When Tom Myers took the helm of the Peninsula Oilers in November 2007, most of the 2008 squad had already been assembled.
The incoming skipper didn't have any qualms with that, either.
"I'd say 80 to 90 percent of the club was already handpicked," Myers said during Tuesday's practice. "I said, 'I'll deal with the cards I was dealt.'"
The University of California Santa Barbara pitching coach and recruiting coordinator, however, still had an ace up his sleeve -- pun intended.
After convincing pitcher Joe Gardner in May to spend his upcoming junior season under his tutelage at UCSB, Myers then invited the lanky, right-hander to play for the Oilers.
The results have been nothing short of sensational.
Compiling an Alaska Baseball League-best 0.73 ERA with a 4-0 mark through seven ABL starts, Gardner was honored Monday as a first-team ABL selection and the co-runner up to 2008 ABL Player of the Year Brint Hardy of the Athletes In Action Fire.
"I think he's been one of the most dominant arms in this league," Myers said. "Every time he's taken the mound for us, he's given us a chance to win."
With three coaches from each of the six ABL teams receiving a vote, as well as each team's radio broadcaster, Gardner and Anchorage Bucs hurler Christian Bergman each garnered two nods, while Hardy was a runaway choice with 15 of the 23 votes. Four others received one vote each and another vote wasn't cast.
Hardy -- who singled in the winning run in the bottom of the ninth Saturday night in the Fire's 10-9 win over the Oilers -- is batting a league-best .375 with three home runs and 16 RBIs through ABL play on Monday.
It's hard to top that. Gardner has come close, though.
Despite serving as the team's No. 2 starter, behind only left-hander Ross Humes, who was also named to the ABL first team and received a single player-of-the-year vote but is no longer with the Oilers after leaving with an injury, Gardner has still been perhaps the most effective pitcher in the league, going 6-0 in nine overall starts with 38 strikeouts, 18 walks and a microscopic 0.75 ERA.
"I came up as a reliever actually, and then coach wanted me to start because I threw a lot of innings earlier this season," Gardner explained. "I just started going from there. I just wanted to get better and it kind of worked out pretty good to be 6-0."
Myers never had his doubts. Having played last season at Ohlone College in California, his home state, Gardner was coveted by his future coach, who said the pitcher was also being scouted by LSU.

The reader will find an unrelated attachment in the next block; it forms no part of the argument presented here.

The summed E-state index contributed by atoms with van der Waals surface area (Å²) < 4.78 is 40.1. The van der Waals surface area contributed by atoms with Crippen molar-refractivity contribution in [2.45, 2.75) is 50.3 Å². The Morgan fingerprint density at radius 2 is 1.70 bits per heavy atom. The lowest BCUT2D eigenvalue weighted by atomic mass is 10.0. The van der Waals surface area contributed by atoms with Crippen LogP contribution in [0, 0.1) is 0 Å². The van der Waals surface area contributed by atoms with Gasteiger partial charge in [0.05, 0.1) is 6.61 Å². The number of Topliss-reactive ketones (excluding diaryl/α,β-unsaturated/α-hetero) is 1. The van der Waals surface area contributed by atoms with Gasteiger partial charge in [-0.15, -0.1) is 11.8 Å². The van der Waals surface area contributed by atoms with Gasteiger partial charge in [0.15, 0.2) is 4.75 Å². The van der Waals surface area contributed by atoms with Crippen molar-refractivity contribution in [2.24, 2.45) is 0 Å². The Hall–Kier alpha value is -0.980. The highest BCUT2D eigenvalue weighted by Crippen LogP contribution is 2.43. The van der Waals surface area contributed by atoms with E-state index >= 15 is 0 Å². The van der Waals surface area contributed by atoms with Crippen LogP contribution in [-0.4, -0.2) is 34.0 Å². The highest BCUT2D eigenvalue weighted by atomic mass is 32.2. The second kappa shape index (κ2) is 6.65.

"I said, 'If you choose to play for us, I'm managing up in Alaska and I would like you to come up and play for me because that would give us the ability to establish a rapport,'" Myers recalled. "Now it's a matter for me, I think, getting him in the weight room with our strength coach, adding some strength and some muscle because he's got a chance to be a successful collegian, as well as a chance to play for a long time professionally.
"Without Joe Gardner, I don't think this team is where they're at as we speak," he added. "It was nice that he came about for the Gauchos, and even better for the Oilers."
Also named to the ABL All-Star First Team was closer Erik Draxton, who is tied for the team lead with seven saves, and Humes, who left the squad on July 21 yet still owns the second-best ERA in the league at 0.84 with a 4-0 record and 27 strikeouts to just six walks.
"When you have one of your top arms, you want to have a guy who has the ability to keep you in ballgames. That's what (Gardner) has done and what Ross Humes did for us all year," Myers said. "Every time we played, we had a chance to win series."
Honored with ABL second-team selections was Oilers catcher Francis Larson and reliever Brandon Berl.
Berl, a key component in Peninsula's bullpen, boasts the third best ERA in the league (0.94), and Larson, while not acclimating to the wood bat as quickly as he had probably hoped, hitting under .200 before coming on strong as of late, has been a stalwart behind the plate, throwing out 27 of the 45 runners (60 percent) who tried to steal on him.
"The umpires took a vote and they told me that he's the best catcher in the league," Myers said. "The wood bat, playing in a tough ballpark, I don't really judge his batting average to be what it is.
"He's been the glue behind the plate," he added. "Larson controls our pitching staff, controls the running game, our pitcher's like throwing to him and he's a leader."
The Oilers, who host the Mat-Su Miners at 6 p.m. today and again on Thursday, will need every morsel of leadership they can gather as they prepare for their second consecutive trip to the National Baseball Congress World Series in Wichita, Kan.
Despite being mathematically out of contention for the ABL title, Peninsula, along with the likely champion Anchorage Glacier Pilots, will represent the league in the World Series, with many of the Oilers departing directly following their 7 p.m. regular-season finale on Friday in Anchorage against the Bucs.
"Baseball's a game of breaks. We haven't had a lot of fortune on our side, and that's just the way it is," Myers said. "But maybe now with what we've learned as a coaching staff and as a team, if we get some bounces in our favor in the World Series, we've got a chance to maybe go a long way."
It's no secret who will taking the mound in the NBC opener on Sunday at 7 p.m. ADT when the Oilers begin their quest for a fourth World Series crown.
"Gardner's going to get the ball," Myers said. "We know what we're going to get."
So does Gardner.
"It's going to be warm, (but) I'm used to that California sun," he said. "So I'll be ready.
"I'd like to win it. That'd be really great. We've got to go 7-0, which we can do. We went 9-0 at the beginning of the season, so we can obviously do it."
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